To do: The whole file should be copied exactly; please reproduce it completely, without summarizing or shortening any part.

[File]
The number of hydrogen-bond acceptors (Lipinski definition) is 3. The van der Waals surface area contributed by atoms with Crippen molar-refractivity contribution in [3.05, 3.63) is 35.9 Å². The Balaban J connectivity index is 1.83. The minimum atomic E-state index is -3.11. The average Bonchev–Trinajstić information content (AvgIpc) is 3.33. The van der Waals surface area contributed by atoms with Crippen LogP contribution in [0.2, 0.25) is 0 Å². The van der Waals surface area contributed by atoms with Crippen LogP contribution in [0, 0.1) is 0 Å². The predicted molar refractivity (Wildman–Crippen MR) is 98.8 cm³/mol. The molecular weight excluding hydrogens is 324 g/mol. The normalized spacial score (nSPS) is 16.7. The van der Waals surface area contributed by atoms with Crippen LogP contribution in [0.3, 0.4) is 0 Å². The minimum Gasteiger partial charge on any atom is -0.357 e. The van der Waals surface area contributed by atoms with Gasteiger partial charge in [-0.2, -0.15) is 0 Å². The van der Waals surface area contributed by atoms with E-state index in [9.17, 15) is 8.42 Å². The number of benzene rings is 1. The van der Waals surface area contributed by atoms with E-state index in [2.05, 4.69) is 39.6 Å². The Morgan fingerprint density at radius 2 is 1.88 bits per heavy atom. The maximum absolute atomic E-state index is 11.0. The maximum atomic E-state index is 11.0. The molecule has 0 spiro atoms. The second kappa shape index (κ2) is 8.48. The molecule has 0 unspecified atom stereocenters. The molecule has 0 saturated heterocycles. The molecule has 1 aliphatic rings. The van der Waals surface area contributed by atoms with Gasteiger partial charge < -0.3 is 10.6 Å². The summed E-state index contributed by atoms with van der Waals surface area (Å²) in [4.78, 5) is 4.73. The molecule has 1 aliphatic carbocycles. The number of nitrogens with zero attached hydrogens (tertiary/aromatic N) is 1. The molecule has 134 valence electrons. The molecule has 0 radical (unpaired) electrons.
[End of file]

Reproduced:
The number of hydrogen-bond acceptors (Lipinski definition) is 3. The van der Waals surface area contributed by atoms with Crippen molar-refractivity contribution in [3.05, 3.63) is 35.9 Å². The Balaban J connectivity index is 1.83. The minimum atomic E-state index is -3.11. The average Bonchev–Trinajstić information content (AvgIpc) is 3.33. The van der Waals surface area contributed by atoms with Crippen LogP contribution in [0.2, 0.25) is 0 Å². The van der Waals surface area contributed by atoms with Crippen LogP contribution in [0, 0.1) is 0 Å². The predicted molar refractivity (Wildman–Crippen MR) is 98.8 cm³/mol. The molecular weight excluding hydrogens is 324 g/mol. The normalized spacial score (nSPS) is 16.7. The van der Waals surface area contributed by atoms with Crippen LogP contribution in [0.3, 0.4) is 0 Å². The minimum Gasteiger partial charge on any atom is -0.357 e. The van der Waals surface area contributed by atoms with Gasteiger partial charge in [-0.2, -0.15) is 0 Å². The van der Waals surface area contributed by atoms with E-state index in [9.17, 15) is 8.42 Å². The number of benzene rings is 1. The van der Waals surface area contributed by atoms with E-state index in [2.05, 4.69) is 39.6 Å². The Morgan fingerprint density at radius 2 is 1.88 bits per heavy atom. The maximum absolute atomic E-state index is 11.0. The maximum atomic E-state index is 11.0. The molecule has 0 spiro atoms. The second kappa shape index (κ2) is 8.48. The molecule has 0 unspecified atom stereocenters. The molecule has 0 saturated heterocycles. The molecule has 1 aliphatic rings. The van der Waals surface area contributed by atoms with Gasteiger partial charge < -0.3 is 10.6 Å². The summed E-state index contributed by atoms with van der Waals surface area (Å²) in [4.78, 5) is 4.73. The molecule has 1 aliphatic carbocycles. The number of nitrogens with zero attached hydrogens (tertiary/aromatic N) is 1. The molecule has 134 valence electrons. The molecule has 0 radical (unpaired) electrons.